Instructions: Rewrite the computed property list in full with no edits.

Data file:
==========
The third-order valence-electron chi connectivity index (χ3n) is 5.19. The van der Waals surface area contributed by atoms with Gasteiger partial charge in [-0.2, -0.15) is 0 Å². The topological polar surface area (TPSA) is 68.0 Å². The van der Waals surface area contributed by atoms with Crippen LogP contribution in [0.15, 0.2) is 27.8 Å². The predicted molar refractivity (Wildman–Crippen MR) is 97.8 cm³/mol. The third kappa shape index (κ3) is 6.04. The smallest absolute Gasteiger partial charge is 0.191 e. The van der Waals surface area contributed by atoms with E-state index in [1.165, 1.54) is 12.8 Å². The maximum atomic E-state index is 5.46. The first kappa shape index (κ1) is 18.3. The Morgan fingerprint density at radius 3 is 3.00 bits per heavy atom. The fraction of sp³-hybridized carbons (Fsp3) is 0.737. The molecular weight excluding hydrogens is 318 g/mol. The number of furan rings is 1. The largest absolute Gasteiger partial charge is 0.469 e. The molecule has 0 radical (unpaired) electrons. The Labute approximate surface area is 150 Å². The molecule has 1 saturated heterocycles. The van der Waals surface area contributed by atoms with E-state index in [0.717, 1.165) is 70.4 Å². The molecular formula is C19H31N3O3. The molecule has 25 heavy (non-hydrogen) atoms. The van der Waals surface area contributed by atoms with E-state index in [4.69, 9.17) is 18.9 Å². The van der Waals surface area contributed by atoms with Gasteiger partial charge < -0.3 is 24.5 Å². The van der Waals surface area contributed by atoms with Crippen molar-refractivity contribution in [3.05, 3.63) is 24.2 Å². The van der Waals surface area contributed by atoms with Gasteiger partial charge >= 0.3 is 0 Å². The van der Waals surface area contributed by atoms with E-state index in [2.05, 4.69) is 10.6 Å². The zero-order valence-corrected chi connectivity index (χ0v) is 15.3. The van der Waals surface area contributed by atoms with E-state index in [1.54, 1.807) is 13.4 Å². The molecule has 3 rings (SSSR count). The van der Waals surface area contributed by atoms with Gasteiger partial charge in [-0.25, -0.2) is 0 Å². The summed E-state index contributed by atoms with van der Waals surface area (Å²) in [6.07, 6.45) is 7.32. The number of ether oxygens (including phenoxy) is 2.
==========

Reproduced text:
The third-order valence-electron chi connectivity index (χ3n) is 5.19. The van der Waals surface area contributed by atoms with Gasteiger partial charge in [-0.2, -0.15) is 0 Å². The topological polar surface area (TPSA) is 68.0 Å². The van der Waals surface area contributed by atoms with Crippen LogP contribution in [0.15, 0.2) is 27.8 Å². The predicted molar refractivity (Wildman–Crippen MR) is 97.8 cm³/mol. The third kappa shape index (κ3) is 6.04. The smallest absolute Gasteiger partial charge is 0.191 e. The van der Waals surface area contributed by atoms with E-state index in [1.165, 1.54) is 12.8 Å². The maximum atomic E-state index is 5.46. The first kappa shape index (κ1) is 18.3. The Morgan fingerprint density at radius 3 is 3.00 bits per heavy atom. The fraction of sp³-hybridized carbons (Fsp3) is 0.737. The molecular weight excluding hydrogens is 318 g/mol. The number of furan rings is 1. The largest absolute Gasteiger partial charge is 0.469 e. The molecule has 0 radical (unpaired) electrons. The Labute approximate surface area is 150 Å². The molecule has 1 saturated heterocycles. The van der Waals surface area contributed by atoms with E-state index in [0.717, 1.165) is 70.4 Å². The molecular formula is C19H31N3O3. The molecule has 25 heavy (non-hydrogen) atoms. The van der Waals surface area contributed by atoms with E-state index in [4.69, 9.17) is 18.9 Å². The van der Waals surface area contributed by atoms with Gasteiger partial charge < -0.3 is 24.5 Å². The van der Waals surface area contributed by atoms with Crippen molar-refractivity contribution in [3.05, 3.63) is 24.2 Å². The van der Waals surface area contributed by atoms with Gasteiger partial charge >= 0.3 is 0 Å². The van der Waals surface area contributed by atoms with E-state index in [2.05, 4.69) is 10.6 Å². The zero-order valence-corrected chi connectivity index (χ0v) is 15.3. The van der Waals surface area contributed by atoms with E-state index in [1.54, 1.807) is 13.4 Å². The molecule has 3 rings (SSSR count). The van der Waals surface area contributed by atoms with Gasteiger partial charge in [-0.25, -0.2) is 0 Å². The summed E-state index contributed by atoms with van der Waals surface area (Å²) in [6.07, 6.45) is 7.32. The number of ether oxygens (including phenoxy) is 2.